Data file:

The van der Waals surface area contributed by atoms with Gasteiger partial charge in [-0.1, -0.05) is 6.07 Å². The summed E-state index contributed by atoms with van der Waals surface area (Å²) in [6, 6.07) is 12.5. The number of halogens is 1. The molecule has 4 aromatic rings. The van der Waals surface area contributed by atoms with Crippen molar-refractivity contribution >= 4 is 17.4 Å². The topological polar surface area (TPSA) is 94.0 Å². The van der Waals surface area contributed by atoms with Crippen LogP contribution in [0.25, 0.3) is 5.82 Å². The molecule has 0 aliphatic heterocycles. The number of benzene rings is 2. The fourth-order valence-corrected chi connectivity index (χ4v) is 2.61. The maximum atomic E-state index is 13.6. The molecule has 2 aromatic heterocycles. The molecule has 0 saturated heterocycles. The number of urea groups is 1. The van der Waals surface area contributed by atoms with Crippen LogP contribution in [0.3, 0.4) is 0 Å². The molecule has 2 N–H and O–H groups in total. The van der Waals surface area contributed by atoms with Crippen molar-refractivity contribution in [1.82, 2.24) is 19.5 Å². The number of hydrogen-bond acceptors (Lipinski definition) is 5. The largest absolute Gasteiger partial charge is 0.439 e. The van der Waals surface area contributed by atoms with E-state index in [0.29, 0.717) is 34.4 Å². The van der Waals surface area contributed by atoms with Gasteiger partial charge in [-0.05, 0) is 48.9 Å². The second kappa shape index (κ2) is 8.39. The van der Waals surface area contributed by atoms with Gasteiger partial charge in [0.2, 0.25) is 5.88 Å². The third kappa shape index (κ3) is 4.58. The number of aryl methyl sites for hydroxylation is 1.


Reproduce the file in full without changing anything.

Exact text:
The van der Waals surface area contributed by atoms with Gasteiger partial charge in [-0.1, -0.05) is 6.07 Å². The summed E-state index contributed by atoms with van der Waals surface area (Å²) in [6, 6.07) is 12.5. The number of halogens is 1. The molecule has 4 aromatic rings. The van der Waals surface area contributed by atoms with Crippen molar-refractivity contribution >= 4 is 17.4 Å². The topological polar surface area (TPSA) is 94.0 Å². The van der Waals surface area contributed by atoms with Crippen LogP contribution in [0.25, 0.3) is 5.82 Å². The molecule has 0 aliphatic heterocycles. The number of benzene rings is 2. The fourth-order valence-corrected chi connectivity index (χ4v) is 2.61. The maximum atomic E-state index is 13.6. The molecule has 2 aromatic heterocycles. The molecule has 0 saturated heterocycles. The number of urea groups is 1. The van der Waals surface area contributed by atoms with Crippen LogP contribution in [0.3, 0.4) is 0 Å². The molecule has 2 N–H and O–H groups in total. The van der Waals surface area contributed by atoms with Crippen molar-refractivity contribution in [1.82, 2.24) is 19.5 Å². The number of hydrogen-bond acceptors (Lipinski definition) is 5. The largest absolute Gasteiger partial charge is 0.439 e. The van der Waals surface area contributed by atoms with E-state index in [0.29, 0.717) is 34.4 Å². The van der Waals surface area contributed by atoms with Gasteiger partial charge in [-0.05, 0) is 48.9 Å². The second kappa shape index (κ2) is 8.39. The van der Waals surface area contributed by atoms with Gasteiger partial charge in [0.2, 0.25) is 5.88 Å². The third kappa shape index (κ3) is 4.58. The number of aryl methyl sites for hydroxylation is 1.